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What is the principle behind solving for a variable that is raised to another variable? I came across this problem doing infinite sums: I had to solve the equation

$$x^{2n} = \frac{1}{2^n}$$

for $x$. I posed the question in the online forum and the TA said the answer is

$$x = \frac{1}{\sqrt{2}}.$$

I don't see how he got there. If someone could explain how to get from one to the other, I would appreciate it!

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    $\begingroup$ Please format your question better. Is it $x^2 n$ or $x^{2n}$? $\endgroup$ – user223391 Aug 22 '15 at 14:54
  • $\begingroup$ Similarly, is it $\frac{1}{2}n$, $\frac{1}{2n}$ or $\frac{1}{2^n}$? $\endgroup$ – user2103480 Aug 22 '15 at 15:06
  • $\begingroup$ It looks like x^(2n)=1/(2n). $\endgroup$ – Jonathan Aug 22 '15 at 15:08
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$x^{2n}=(x^2)^n=\frac{1}{2^n}$. So if $n\neq 0$, for $x\in \mathbb{R}$ you have $x^2=\frac{1}{2}$ then $x=\frac{1}{\sqrt{2}}$ or $x=-\frac{1}{\sqrt{2}}$.

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    $\begingroup$ what is if $$n=0$$? $\endgroup$ – Dr. Sonnhard Graubner Aug 22 '15 at 15:23
  • $\begingroup$ That is usually a special case. $\endgroup$ – marty cohen Aug 22 '15 at 16:54
  • $\begingroup$ Alternatively $$x^{2n}=\frac{1}{2^n}=\bigg(\frac{1}{2}\bigg)^n=\bigg(\frac{1}{2}\bigg)^\frac{2n}{2}=\bigg(\bigg(\frac{1}{2}\bigg)^\frac{1}{2}\bigg)^{2n}=\bigg(\frac{1}{\sqrt{2}}\bigg)^{2n}\implies\text{ yada yada yada}$$ $\endgroup$ – John Joy Aug 22 '15 at 17:40
  • $\begingroup$ How would you solve for x if the question had been $ x^2n=1/2n $? $\endgroup$ – Jonathan Aug 22 '15 at 22:21
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To solve an expression like $x^{2n}=\frac{1}{2n}$ for $x$, you need to use logarithms. As was quite rightly pointed out, if $n\neq 0$ and $x\in\mathbb{R},$ then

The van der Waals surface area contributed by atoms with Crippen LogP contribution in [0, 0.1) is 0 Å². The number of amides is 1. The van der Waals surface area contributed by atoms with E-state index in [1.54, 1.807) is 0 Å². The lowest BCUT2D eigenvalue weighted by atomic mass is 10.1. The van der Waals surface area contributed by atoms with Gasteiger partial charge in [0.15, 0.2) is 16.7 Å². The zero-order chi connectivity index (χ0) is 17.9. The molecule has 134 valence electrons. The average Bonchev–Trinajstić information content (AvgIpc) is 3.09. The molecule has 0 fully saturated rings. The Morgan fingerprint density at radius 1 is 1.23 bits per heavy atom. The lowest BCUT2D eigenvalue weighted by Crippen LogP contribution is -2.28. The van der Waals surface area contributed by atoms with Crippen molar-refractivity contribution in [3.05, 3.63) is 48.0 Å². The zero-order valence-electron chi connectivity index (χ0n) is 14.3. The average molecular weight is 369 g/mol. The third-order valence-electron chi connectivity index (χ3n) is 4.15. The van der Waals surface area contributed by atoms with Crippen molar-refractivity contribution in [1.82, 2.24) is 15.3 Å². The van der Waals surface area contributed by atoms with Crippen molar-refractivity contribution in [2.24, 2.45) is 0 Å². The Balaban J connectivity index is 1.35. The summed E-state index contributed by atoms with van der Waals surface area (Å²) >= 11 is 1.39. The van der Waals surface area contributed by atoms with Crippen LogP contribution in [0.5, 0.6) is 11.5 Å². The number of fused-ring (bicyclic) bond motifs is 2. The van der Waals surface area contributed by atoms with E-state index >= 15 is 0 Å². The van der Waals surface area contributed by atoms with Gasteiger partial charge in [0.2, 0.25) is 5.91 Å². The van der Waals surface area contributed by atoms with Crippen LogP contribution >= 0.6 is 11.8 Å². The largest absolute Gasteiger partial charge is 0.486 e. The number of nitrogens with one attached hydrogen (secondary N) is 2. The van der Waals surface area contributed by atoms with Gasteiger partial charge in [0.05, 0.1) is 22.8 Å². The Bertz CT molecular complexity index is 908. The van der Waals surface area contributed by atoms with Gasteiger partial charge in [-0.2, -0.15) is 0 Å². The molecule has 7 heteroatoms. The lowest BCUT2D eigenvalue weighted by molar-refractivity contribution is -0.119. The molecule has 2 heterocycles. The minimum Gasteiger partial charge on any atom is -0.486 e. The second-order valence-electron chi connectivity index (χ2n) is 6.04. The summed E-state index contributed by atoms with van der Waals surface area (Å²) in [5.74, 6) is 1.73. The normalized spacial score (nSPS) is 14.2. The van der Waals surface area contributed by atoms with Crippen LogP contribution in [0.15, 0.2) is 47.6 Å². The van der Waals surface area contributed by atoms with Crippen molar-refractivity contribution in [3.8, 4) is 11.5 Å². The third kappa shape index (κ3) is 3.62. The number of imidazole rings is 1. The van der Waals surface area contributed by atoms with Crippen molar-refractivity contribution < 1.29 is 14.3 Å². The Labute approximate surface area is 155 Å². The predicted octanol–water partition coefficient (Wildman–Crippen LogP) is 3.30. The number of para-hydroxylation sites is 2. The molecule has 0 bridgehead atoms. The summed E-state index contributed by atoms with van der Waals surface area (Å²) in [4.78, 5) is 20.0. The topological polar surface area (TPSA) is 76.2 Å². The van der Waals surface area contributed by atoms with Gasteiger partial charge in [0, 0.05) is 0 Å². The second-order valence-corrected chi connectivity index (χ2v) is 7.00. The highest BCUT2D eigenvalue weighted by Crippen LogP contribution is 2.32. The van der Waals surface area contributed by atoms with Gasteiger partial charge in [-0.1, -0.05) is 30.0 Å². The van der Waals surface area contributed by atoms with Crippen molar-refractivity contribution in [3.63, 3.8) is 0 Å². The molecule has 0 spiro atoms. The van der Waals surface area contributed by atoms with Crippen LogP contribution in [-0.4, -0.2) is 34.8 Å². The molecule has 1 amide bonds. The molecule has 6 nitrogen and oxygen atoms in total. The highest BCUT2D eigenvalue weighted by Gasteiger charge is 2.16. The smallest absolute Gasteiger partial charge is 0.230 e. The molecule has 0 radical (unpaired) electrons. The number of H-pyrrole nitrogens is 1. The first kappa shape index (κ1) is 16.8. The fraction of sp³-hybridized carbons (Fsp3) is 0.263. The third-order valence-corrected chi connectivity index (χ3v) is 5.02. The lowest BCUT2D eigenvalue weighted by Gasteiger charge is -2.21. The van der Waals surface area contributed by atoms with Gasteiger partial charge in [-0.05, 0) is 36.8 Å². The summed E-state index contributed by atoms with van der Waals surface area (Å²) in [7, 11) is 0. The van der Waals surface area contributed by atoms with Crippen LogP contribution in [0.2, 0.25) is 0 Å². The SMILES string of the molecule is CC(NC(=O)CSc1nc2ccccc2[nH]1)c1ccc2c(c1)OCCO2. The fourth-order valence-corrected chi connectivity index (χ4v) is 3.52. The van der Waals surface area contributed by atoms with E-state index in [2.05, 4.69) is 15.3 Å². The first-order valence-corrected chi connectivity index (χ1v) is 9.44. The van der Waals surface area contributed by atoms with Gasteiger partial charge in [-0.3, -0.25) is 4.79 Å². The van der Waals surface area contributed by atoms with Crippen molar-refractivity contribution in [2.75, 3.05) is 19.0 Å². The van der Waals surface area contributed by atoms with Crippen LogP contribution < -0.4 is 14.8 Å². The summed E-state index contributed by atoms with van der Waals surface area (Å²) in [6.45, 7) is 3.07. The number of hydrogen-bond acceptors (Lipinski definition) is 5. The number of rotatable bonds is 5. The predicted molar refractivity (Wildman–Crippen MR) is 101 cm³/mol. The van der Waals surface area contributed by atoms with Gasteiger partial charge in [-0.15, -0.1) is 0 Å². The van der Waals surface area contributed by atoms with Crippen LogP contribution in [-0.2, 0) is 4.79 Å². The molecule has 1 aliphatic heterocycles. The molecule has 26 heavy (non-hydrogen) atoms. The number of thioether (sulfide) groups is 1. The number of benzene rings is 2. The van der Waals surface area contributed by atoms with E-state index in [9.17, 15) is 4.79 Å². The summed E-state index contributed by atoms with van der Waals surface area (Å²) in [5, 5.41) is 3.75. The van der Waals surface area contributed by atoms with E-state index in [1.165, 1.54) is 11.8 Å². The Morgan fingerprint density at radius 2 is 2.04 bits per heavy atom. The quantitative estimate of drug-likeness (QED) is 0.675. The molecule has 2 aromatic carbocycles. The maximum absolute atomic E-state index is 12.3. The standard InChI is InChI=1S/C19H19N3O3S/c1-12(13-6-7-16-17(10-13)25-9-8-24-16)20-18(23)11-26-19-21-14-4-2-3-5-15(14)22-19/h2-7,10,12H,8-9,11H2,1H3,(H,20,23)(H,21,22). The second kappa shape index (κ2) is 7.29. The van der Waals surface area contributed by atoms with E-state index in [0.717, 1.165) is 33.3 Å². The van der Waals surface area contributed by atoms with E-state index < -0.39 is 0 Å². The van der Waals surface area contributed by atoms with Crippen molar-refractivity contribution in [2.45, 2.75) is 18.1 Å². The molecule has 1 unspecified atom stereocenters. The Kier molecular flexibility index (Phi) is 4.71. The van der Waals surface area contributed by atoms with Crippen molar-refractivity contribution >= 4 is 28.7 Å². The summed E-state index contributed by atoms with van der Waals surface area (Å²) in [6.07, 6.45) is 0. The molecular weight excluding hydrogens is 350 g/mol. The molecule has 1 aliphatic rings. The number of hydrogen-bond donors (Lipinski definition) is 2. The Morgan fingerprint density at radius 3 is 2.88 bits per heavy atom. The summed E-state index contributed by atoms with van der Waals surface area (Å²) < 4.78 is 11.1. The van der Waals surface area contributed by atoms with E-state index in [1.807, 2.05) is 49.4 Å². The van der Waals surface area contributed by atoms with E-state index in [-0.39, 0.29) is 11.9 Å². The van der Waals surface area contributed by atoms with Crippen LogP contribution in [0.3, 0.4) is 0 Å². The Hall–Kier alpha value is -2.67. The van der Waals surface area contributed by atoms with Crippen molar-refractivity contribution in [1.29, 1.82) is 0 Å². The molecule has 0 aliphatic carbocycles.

$$(x^2)^n=\frac{1}{2^n}\Rightarrow x^2=\frac{1}{2}\Rightarrow x=\frac{1}{\sqrt{2}}.$$

If $n=0$, then we have a blow-up singularity. Hence we will need to travel in an arbitrarily small circuit around the singularity (hence this extra term).

Taking logarithms of both sides and using the log power rule gives $$ 2n\ln(x)=2\pi ik+\ln(\frac{1}{2n}),~k\in\mathbb{Z}. $$ Travelling in an anticlockwise traversal along a simple closed curve around the origin gives the extra $2\pi ik$ term (the logarithm is given by $2\pi k$ multiplied by $k\in\mathbb{Z}$, with $k$ the winding number). . Dividing both sides by $2n$ gives $$ \ln(x)=\frac{\pi ik}{n}+\frac{\ln(\frac{1}{2n})}{2n},~k\in\mathbb{Z}. $$ Take the exponential function of both sides, and you have an expression for $x$.

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  • $\begingroup$ Your reputation at this moment corresponds to the first four digits of $\pi$ (rounded to 3dp)! $\endgroup$ – hypergeometric Aug 22 '15 at 17:07
  • $\begingroup$ So it does! Fancy that! $\endgroup$ – user230715 Aug 22 '15 at 17:09
  • $\begingroup$ Better take a screenshot before it changes :) $\endgroup$ – hypergeometric Aug 22 '15 at 17:09
  • $\begingroup$ Done that already! $\endgroup$ – user230715 Aug 23 '15 at 9:41
  • $\begingroup$ can you tell me why you added this 2πik $\endgroup$ – RajSharma Aug 31 '15 at 9:15

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